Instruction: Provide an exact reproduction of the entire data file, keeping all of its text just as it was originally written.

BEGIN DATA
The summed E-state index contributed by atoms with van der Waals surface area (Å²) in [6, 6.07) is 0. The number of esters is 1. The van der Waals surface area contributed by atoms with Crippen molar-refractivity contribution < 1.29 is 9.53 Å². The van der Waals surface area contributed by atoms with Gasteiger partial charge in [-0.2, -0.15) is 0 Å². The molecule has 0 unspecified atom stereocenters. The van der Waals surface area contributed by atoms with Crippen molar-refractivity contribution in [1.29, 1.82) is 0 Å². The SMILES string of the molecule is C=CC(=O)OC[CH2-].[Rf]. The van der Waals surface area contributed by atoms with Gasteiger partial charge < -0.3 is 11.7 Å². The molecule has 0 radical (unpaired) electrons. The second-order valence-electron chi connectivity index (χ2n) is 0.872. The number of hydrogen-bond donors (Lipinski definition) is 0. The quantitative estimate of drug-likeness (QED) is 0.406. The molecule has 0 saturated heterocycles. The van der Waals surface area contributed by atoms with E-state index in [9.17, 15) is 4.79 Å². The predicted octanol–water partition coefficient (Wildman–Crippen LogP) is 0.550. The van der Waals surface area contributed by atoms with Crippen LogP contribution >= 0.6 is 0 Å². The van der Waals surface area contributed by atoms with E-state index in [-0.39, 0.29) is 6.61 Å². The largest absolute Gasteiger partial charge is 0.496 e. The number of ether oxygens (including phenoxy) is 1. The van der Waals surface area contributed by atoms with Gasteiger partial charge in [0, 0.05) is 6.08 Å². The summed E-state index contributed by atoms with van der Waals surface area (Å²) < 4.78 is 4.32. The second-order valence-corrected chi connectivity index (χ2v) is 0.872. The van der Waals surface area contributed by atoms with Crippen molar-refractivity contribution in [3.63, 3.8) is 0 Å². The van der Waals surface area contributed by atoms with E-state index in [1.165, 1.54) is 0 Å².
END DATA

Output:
The summed E-state index contributed by atoms with van der Waals surface area (Å²) in [6, 6.07) is 0. The number of esters is 1. The van der Waals surface area contributed by atoms with Crippen molar-refractivity contribution < 1.29 is 9.53 Å². The van der Waals surface area contributed by atoms with Gasteiger partial charge in [-0.2, -0.15) is 0 Å². The molecule has 0 unspecified atom stereocenters. The van der Waals surface area contributed by atoms with Crippen molar-refractivity contribution in [1.29, 1.82) is 0 Å². The SMILES string of the molecule is C=CC(=O)OC[CH2-].[Rf]. The van der Waals surface area contributed by atoms with Gasteiger partial charge < -0.3 is 11.7 Å². The molecule has 0 radical (unpaired) electrons. The second-order valence-electron chi connectivity index (χ2n) is 0.872. The number of hydrogen-bond donors (Lipinski definition) is 0. The quantitative estimate of drug-likeness (QED) is 0.406. The molecule has 0 saturated heterocycles. The van der Waals surface area contributed by atoms with E-state index in [9.17, 15) is 4.79 Å². The predicted octanol–water partition coefficient (Wildman–Crippen LogP) is 0.550. The van der Waals surface area contributed by atoms with Crippen LogP contribution >= 0.6 is 0 Å². The van der Waals surface area contributed by atoms with E-state index in [-0.39, 0.29) is 6.61 Å². The largest absolute Gasteiger partial charge is 0.496 e. The number of ether oxygens (including phenoxy) is 1. The van der Waals surface area contributed by atoms with Gasteiger partial charge in [0, 0.05) is 6.08 Å². The summed E-state index contributed by atoms with van der Waals surface area (Å²) < 4.78 is 4.32. The second-order valence-corrected chi connectivity index (χ2v) is 0.872. The van der Waals surface area contributed by atoms with Crippen molar-refractivity contribution in [3.63, 3.8) is 0 Å². The van der Waals surface area contributed by atoms with E-state index in [1.165, 1.54) is 0 Å².